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Grizzly bears, black bears, wolves, coyotes, cougars/ mountain lions,bobcats, wolverines, lynx, foxes, fishers and martens are the suite of carnivores that originally inhabited North America after the Pleistocene extinctions. This site invites research, commentary, point/counterpoint on that suite of native animals (predator and prey) that inhabited The Americas circa 1500-at the initial point of European exploration and subsequent colonization. Landscape ecology, journal accounts of explorers and frontiersmen, genetic evaluations of museum animals, peer reviewed 20th and 21st century research on various aspects of our "Wild America" as well as subjective commentary from expert and layman alike. All of the above being revealed and discussed with the underlying goal of one day seeing our Continent rewilded.....Where big enough swaths of open space exist with connective corridors to other large forest, meadow, mountain, valley, prairie, desert and chaparral wildlands.....Thereby enabling all of our historic fauna, including man, to live in a sustainable and healthy environment. - Blogger Rick

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Saturday, August 18, 2012

The Center for Biological Diversity reported yesterday that the U.S. Fish & Wildlife folks have actually made a formal recommendation for critical jaguar habitat totaling 838,000 acres in southern Arizona and New Mexico.......If after all the challenges and protests from rancher/mineral/business stakeholders are overided and this habitat actually does become protected, we call on the PANTHERA big cat conservation group to include the Southwestern USA as part of its Jaguar Protection Corridor that currently is at play getting protection from Patagonia to Mexico...............Remember, that Jaguars roamed the USA from San Francisco to the Carolina's during the pre colonial and colonial era and still bred in our Southwest in the 19th and early 20th century


Just minutes ago the U.S. Fish and Wildlife Service formally proposed to protect 838,232 acres as "critical habitat" for endangered jaguars in southern Arizona and New Mexico -- an area larger than the state of Rhode Island.
            When finalized in the next year, and joined with a developing federal recovery plan, the decision will ensure jaguars return to the wild mountains and deserts of the American Southwest.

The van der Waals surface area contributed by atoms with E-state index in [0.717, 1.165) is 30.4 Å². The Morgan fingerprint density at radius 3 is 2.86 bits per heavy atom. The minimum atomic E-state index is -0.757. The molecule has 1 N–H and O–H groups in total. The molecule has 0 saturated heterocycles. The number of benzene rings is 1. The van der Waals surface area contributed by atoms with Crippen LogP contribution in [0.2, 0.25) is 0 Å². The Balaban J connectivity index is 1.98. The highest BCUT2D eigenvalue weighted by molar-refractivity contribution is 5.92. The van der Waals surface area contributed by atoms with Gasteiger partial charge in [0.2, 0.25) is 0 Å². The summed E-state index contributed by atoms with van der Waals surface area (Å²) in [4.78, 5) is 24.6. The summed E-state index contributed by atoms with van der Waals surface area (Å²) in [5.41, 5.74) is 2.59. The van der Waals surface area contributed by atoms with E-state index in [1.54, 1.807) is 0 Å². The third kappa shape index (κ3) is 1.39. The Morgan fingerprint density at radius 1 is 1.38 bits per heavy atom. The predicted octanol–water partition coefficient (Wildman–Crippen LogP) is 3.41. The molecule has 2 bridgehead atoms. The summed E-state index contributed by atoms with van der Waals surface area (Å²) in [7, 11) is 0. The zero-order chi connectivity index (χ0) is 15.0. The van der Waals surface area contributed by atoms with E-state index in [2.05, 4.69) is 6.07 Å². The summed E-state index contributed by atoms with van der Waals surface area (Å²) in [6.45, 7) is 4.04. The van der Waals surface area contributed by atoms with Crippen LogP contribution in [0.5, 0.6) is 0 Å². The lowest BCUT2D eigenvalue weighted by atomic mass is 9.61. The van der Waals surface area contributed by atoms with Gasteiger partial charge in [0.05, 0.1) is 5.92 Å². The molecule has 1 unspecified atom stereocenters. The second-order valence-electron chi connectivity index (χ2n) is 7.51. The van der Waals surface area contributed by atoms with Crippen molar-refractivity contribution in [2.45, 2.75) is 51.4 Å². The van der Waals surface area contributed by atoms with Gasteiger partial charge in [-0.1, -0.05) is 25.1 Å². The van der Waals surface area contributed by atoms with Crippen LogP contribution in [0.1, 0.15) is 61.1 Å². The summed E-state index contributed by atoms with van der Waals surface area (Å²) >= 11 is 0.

The decision has been a long time coming. The agency listed the jaguar as an endangered species in 1997 following a lawsuit by the Center for Biological Diversity that ended protection delays stretching back to 1978. But to our astonishment, it refused to protect the jaguar's habitat or develop a recovery plan! Instead it declared that jaguars should not be recovered in the United States -- despite the fact that the beautiful cats historically ranged all the way from Monterey Bay, Calif., to Louisiana and north to the Grand Canyon and Colorado.
Refusing to allow federal bureaucrats -- for the first time in U.S. history -- to consign an endangered species to extinction in the United States, we went back to court. In 2009 we won our case: The Fish and Wildlife Service was ordered to protect the jaguar's habitat and create a plan to fully restore the species.

            Like wolves and grizzly bears, jaguars were killed en masse by federal trappers and sharpshooters paid to make the West safe for heavily subsidized public-land ranching. By the 1950s jaguars were virtually extinct, but in recent years began to show the first signs of recolonizing Arizona and New Mexico. Individual animals from a Mexican population have been exploring the borderlands of the two states recently. Macho B, the last jaguar to be seen, was killed in a botched capture in 2009 -- the very year we won a court order requiring the species' protection and recovery.
Thanks to all our members who wrote letters, made phone calls, and funded our jaguar protection campaign over the past 15 years. With today's habitat protection proposal and a recovery plan on the way, the full recovery of the American jaguar is finally in sight.

KierĂ¡n Suckling
                                    Executive Director
                                    Center for Biological Diversity

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